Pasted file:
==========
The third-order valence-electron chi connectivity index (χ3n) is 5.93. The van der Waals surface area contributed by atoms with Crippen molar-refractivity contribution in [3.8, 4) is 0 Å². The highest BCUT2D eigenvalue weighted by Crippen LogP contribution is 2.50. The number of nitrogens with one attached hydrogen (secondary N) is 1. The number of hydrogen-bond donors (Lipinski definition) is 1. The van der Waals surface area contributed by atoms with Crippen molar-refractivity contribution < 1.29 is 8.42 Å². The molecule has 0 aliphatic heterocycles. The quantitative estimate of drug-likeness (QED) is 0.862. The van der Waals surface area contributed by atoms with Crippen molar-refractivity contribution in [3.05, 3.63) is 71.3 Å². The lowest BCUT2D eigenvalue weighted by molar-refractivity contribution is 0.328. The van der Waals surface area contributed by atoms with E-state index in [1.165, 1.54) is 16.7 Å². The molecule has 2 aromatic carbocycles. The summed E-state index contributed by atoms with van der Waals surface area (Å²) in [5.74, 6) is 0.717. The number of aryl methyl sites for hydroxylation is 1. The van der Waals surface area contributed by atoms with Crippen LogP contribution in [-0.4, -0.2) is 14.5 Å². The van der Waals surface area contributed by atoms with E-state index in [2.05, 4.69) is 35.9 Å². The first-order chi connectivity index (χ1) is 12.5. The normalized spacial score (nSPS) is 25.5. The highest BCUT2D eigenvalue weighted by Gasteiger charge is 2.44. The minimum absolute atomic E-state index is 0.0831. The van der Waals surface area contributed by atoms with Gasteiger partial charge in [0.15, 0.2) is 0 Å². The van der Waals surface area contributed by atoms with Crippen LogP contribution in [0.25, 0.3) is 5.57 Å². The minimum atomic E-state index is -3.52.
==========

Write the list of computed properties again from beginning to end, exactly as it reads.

The third-order valence-electron chi connectivity index (χ3n) is 5.93. The van der Waals surface area contributed by atoms with Crippen molar-refractivity contribution in [3.8, 4) is 0 Å². The highest BCUT2D eigenvalue weighted by Crippen LogP contribution is 2.50. The number of nitrogens with one attached hydrogen (secondary N) is 1. The number of hydrogen-bond donors (Lipinski definition) is 1. The van der Waals surface area contributed by atoms with Crippen molar-refractivity contribution < 1.29 is 8.42 Å². The molecule has 0 aliphatic heterocycles. The quantitative estimate of drug-likeness (QED) is 0.862. The van der Waals surface area contributed by atoms with Crippen molar-refractivity contribution in [3.05, 3.63) is 71.3 Å². The lowest BCUT2D eigenvalue weighted by molar-refractivity contribution is 0.328. The van der Waals surface area contributed by atoms with E-state index in [1.165, 1.54) is 16.7 Å². The molecule has 2 aromatic carbocycles. The summed E-state index contributed by atoms with van der Waals surface area (Å²) in [5.74, 6) is 0.717. The number of aryl methyl sites for hydroxylation is 1. The van der Waals surface area contributed by atoms with Crippen LogP contribution in [-0.4, -0.2) is 14.5 Å². The van der Waals surface area contributed by atoms with E-state index in [2.05, 4.69) is 35.9 Å². The first-order chi connectivity index (χ1) is 12.5. The normalized spacial score (nSPS) is 25.5. The highest BCUT2D eigenvalue weighted by Gasteiger charge is 2.44. The minimum absolute atomic E-state index is 0.0831. The van der Waals surface area contributed by atoms with Gasteiger partial charge in [0.15, 0.2) is 0 Å². The van der Waals surface area contributed by atoms with Crippen LogP contribution in [0.25, 0.3) is 5.57 Å². The minimum atomic E-state index is -3.52.